plt.scatter(X_skernpca[y==1, 0], X_skernpca[y==1, 1], color='blue', alpha=0.5)
plt.text(-0.48, 0.35, 'gamma = 15', fontsize=12)
plt.title('First 2 principal components after RBF Kernel PCA via scikit-learn')
plt.xlabel('PC1')
plt.ylabel('PC2')
plt.show()
```

```
scikit_kpca = KernelPCA(n_components=1, kernel='rbf', gamma=15)
X_skernpca = scikit_kpca.fit_transform(X)
plt.figure(figsize=(8,6))
plt.scatter(X_skernpca[y==0, 0], np.zeros((50,1)), color='red', alpha=0.5)
plt.scatter(X_skernpca[y==1, 0], np.zeros((50,1)), color='blue', alpha=0.5)
plt.text(-0.48, 0.007, 'gamma = 15', fontsize=12)
plt.title('First principal component after RBF Kernel PCA')
plt.xlabel('PC1')
plt.show()
```

## Concentric circles

For our next example, we will have a look at the classic case of 2 concentric circles with random noise produced by scikit-learn’s `make_circles`

.

```
from sklearn.datasets import make_circles
X, y = make_circles(n_samples=1000, random_state=123, noise=0.1, factor=0.2)
plt.figure(figsize=(8,6))
plt.scatter(X[y==0, 0], X[y==0, 1], color='red', alpha=0.5)
plt.scatter(X[y==1, 0], X[y==1, 1], color='blue', alpha=0.5)
plt.title('Concentric circles')
plt.ylabel('y coordinate')
plt.xlabel('x coordinate')
plt.show()
```

### Linear PCA

```
scikit_pca = PCA(n_components=2)
X_spca = scikit_pca.fit_transform(X)
plt.figure(figsize=(8,6))
plt.scatter(X[y==0, 0], np.zeros((500,1))+0.1, color='red', alpha=0.5)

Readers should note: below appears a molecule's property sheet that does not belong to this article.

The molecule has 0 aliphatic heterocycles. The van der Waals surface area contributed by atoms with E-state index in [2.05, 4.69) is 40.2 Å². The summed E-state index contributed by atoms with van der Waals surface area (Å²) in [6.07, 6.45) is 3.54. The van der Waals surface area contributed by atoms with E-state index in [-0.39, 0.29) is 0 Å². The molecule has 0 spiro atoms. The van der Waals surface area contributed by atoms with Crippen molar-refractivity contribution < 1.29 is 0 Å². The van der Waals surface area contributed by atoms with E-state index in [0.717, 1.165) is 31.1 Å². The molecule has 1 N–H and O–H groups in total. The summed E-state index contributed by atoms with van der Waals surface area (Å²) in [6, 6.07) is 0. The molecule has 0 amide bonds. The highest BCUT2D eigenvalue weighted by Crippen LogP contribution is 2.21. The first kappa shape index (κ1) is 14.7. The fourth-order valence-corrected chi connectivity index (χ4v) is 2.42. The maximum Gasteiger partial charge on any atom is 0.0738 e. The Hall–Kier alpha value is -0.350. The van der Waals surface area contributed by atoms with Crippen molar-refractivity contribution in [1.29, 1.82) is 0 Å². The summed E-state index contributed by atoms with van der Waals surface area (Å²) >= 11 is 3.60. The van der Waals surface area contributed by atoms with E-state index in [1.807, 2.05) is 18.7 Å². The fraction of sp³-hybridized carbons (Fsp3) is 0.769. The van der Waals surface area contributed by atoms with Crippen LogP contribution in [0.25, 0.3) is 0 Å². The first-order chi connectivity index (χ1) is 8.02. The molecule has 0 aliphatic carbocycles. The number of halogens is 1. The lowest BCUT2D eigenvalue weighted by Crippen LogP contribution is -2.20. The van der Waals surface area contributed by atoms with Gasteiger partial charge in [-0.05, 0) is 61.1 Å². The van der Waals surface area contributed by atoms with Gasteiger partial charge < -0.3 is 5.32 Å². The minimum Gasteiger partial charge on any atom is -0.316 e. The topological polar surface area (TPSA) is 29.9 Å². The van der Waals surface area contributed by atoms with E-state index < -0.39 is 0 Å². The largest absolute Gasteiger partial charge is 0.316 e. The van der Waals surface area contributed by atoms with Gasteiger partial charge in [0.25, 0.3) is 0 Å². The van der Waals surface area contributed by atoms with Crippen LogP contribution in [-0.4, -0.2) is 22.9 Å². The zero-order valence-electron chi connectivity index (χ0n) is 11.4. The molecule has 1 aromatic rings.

plt.scatter(X[y==1, 0], np.zeros((500,1))-0.1, color='blue', alpha=0.5)
plt.ylim([-15,15])
plt.text(-0.125, 12.5, 'gamma = 15', fontsize=12)
plt.title('First principal component after Linear PCA')
plt.xlabel('PC1')
plt.show()
```

Again, the results obtained via the linear PCA approach does not produce a subspace where the 2 classes are linearly well separated.

### Gaussian RBF kernel PCA

```
X_pc = stepwise_kpca(X, gamma=15, n_components=1)
plt.figure(figsize=(8,6))
plt.scatter(X_pc[y==0, 0], np.zeros((500,1)), color='red', alpha=0.5)
plt.scatter(X_pc[y==1, 0], np.zeros((500,1)), color='blue', alpha=0.5)
plt.text(-0.05, 0.007, 'gamma = 15', fontsize=12)
plt.title('First principal component after RBF Kernel PCA')
plt.xlabel('PC1')
plt.show()
```

And again, this 1-dimensional subspace obtained via Gaussian RBF kernel PCA looks much better in terms of linear class separation.

## Swiss roll

Unrolling the famous Swiss roll is a more challenging task than the examples we have seen above. We will use the `make_swiss_roll`

to create 3-dimensional Swiss roll and start with the linear PCA to project the dataset onto a 2D and 1D feature subspace.

```